There is a lot going on in this game, but Player’s turns are pretty simple. During a player’s turn they can do one of three things:
- Play a Construction Card
- or … Exchange a Construction Card
- or … End a Milestone
That’s it! The only difficult thing for a player each turn is determining what is actually the best move for your team. You have to pay attention to the Administration Board, your Construction cards, your Role Cards, the Landscape, and your Building Tokens.
Above is a look at the Administration Board. This is where your team keeps track of your:
- & Crime
If your City maxes out in the “Red Areas”, you will not be able to play any Construction cards that would make your levels go beyond the maximum allowed value for each.
Finally, your City’s Happiness is basically how you track how well your team is doing.
Each player is dealt 3 to 7 Construction cards at the beginning of the game (depending on the number of players). In a four player game, each player will start with 3 Construction Cards. The Construction Cards represent physical buildings you can place on the board.
Pictured above, is a hand I had last night:
- I could pay $3 and build a High School on the board, and gain 1 Happiness.
- Or, I could build a Green Residential Zone at the Cost of 1 Water and Gain +1 Labor. Additionally, if I built that Green Residential Zone where there was already a Blue Commercial Zone, we could gain $2 in our budget.
- Or, I could attempt to build a Blue Commercial Zone and lose -2 Labor, but also have +2 added to the Crime meter. And, if I was able to build that Commercial Zone in a District where there was a Public Transportation, we could gain $4. (I tapped that Commercial Zone sideways as I couldn’t play it, because our City had already maxed out on crime, and we really needed a Police Station first!)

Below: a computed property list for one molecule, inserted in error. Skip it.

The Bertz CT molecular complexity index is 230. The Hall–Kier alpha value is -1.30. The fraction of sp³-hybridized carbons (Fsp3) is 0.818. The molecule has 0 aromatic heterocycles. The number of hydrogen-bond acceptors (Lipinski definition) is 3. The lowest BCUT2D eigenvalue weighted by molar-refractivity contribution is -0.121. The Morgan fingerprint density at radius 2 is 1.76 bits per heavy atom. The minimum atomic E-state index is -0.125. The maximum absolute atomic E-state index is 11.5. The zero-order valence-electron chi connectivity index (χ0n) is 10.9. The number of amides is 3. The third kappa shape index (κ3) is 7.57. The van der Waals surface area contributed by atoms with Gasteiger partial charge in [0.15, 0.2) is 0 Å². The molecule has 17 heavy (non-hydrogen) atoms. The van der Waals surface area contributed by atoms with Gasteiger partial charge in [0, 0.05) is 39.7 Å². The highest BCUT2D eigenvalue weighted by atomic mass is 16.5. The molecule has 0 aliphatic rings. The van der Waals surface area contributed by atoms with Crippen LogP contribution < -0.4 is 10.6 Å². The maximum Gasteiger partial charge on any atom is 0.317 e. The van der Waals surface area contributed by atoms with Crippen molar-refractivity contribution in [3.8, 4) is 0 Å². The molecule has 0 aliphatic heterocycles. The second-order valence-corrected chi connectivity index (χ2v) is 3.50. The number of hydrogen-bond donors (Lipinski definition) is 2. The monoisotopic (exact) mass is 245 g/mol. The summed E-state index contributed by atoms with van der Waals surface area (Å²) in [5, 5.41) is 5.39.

- Or, I could also trade in 1 of these cards for a different card for $2
- Or I could end the current Milestone.
If you decide to construct one of your cards, you then take the matching building token and place it anywhere on the city board. Utility and Service Buildings have specific building tokens. Residential and Commercial Zones are Tetris-like Pieces, and you can take any of the matching zone tokens and fit them in the best you can.
Your board will eventually look something like this during the course of the game:
Role Cards can be passed out at the beginning of the game. Each Role Card will give each player a unique Special Ability that can be used during their turns.
Likes, Dislikes and Final Thought for Cities: Skylines – The Board Game
- Good Quality Components – Every piece in the box is a cardboard punch-out, but they are nice quality. The artwork matches the style of the video game.
- Good Cooperative Game – I like the Co-op in this game. Your moves have to be discussed much like Pandemic and other good Co-op games. Here you have to constantly discuss: what buildings you wish to build on your turn; what buildings you hope your teammates play on their turns; and you all need to agree on where to place buildings. There isn’t much fighting going on, just discussions. 😉
- Captures the Feeling of the Video Game – The board game is a faithful recreation of the video game.